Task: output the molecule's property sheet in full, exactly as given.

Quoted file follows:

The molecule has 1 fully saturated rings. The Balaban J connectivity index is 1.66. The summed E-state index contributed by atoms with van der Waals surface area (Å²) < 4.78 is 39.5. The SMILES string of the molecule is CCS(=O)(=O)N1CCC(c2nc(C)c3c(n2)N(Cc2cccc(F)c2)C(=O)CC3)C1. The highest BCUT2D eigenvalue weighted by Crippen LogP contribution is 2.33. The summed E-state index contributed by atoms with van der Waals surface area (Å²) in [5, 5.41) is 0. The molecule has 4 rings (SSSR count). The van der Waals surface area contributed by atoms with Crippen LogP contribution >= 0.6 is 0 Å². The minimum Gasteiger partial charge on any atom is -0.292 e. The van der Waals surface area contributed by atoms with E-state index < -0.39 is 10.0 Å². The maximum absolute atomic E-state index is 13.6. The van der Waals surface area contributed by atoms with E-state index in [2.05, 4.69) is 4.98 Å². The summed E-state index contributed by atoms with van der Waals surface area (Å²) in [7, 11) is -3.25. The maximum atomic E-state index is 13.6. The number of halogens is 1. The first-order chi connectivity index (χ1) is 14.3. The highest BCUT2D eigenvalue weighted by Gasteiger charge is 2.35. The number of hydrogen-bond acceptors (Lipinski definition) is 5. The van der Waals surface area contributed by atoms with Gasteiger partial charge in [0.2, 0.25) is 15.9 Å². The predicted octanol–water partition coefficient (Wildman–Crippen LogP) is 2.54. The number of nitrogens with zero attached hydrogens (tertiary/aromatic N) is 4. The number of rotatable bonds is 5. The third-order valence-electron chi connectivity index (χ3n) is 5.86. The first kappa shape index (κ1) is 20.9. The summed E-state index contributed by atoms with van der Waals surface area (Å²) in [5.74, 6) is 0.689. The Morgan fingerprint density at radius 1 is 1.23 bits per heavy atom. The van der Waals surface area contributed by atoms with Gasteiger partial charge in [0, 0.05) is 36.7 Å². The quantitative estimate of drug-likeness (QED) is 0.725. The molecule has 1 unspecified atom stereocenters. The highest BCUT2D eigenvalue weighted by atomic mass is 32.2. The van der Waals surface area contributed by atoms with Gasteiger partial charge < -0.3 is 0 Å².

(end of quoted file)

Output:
The molecule has 1 fully saturated rings. The Balaban J connectivity index is 1.66. The summed E-state index contributed by atoms with van der Waals surface area (Å²) < 4.78 is 39.5. The SMILES string of the molecule is CCS(=O)(=O)N1CCC(c2nc(C)c3c(n2)N(Cc2cccc(F)c2)C(=O)CC3)C1. The highest BCUT2D eigenvalue weighted by Crippen LogP contribution is 2.33. The summed E-state index contributed by atoms with van der Waals surface area (Å²) in [5, 5.41) is 0. The molecule has 4 rings (SSSR count). The van der Waals surface area contributed by atoms with Crippen LogP contribution >= 0.6 is 0 Å². The minimum Gasteiger partial charge on any atom is -0.292 e. The van der Waals surface area contributed by atoms with E-state index < -0.39 is 10.0 Å². The maximum absolute atomic E-state index is 13.6. The van der Waals surface area contributed by atoms with E-state index in [2.05, 4.69) is 4.98 Å². The summed E-state index contributed by atoms with van der Waals surface area (Å²) in [7, 11) is -3.25. The maximum atomic E-state index is 13.6. The number of halogens is 1. The first-order chi connectivity index (χ1) is 14.3. The highest BCUT2D eigenvalue weighted by Gasteiger charge is 2.35. The number of hydrogen-bond acceptors (Lipinski definition) is 5. The van der Waals surface area contributed by atoms with Gasteiger partial charge in [0.2, 0.25) is 15.9 Å². The predicted octanol–water partition coefficient (Wildman–Crippen LogP) is 2.54. The number of nitrogens with zero attached hydrogens (tertiary/aromatic N) is 4. The number of rotatable bonds is 5. The third-order valence-electron chi connectivity index (χ3n) is 5.86. The first kappa shape index (κ1) is 20.9. The summed E-state index contributed by atoms with van der Waals surface area (Å²) in [5.74, 6) is 0.689. The Morgan fingerprint density at radius 1 is 1.23 bits per heavy atom. The van der Waals surface area contributed by atoms with Gasteiger partial charge in [0, 0.05) is 36.7 Å². The quantitative estimate of drug-likeness (QED) is 0.725. The molecule has 1 unspecified atom stereocenters. The highest BCUT2D eigenvalue weighted by atomic mass is 32.2. The van der Waals surface area contributed by atoms with Gasteiger partial charge < -0.3 is 0 Å².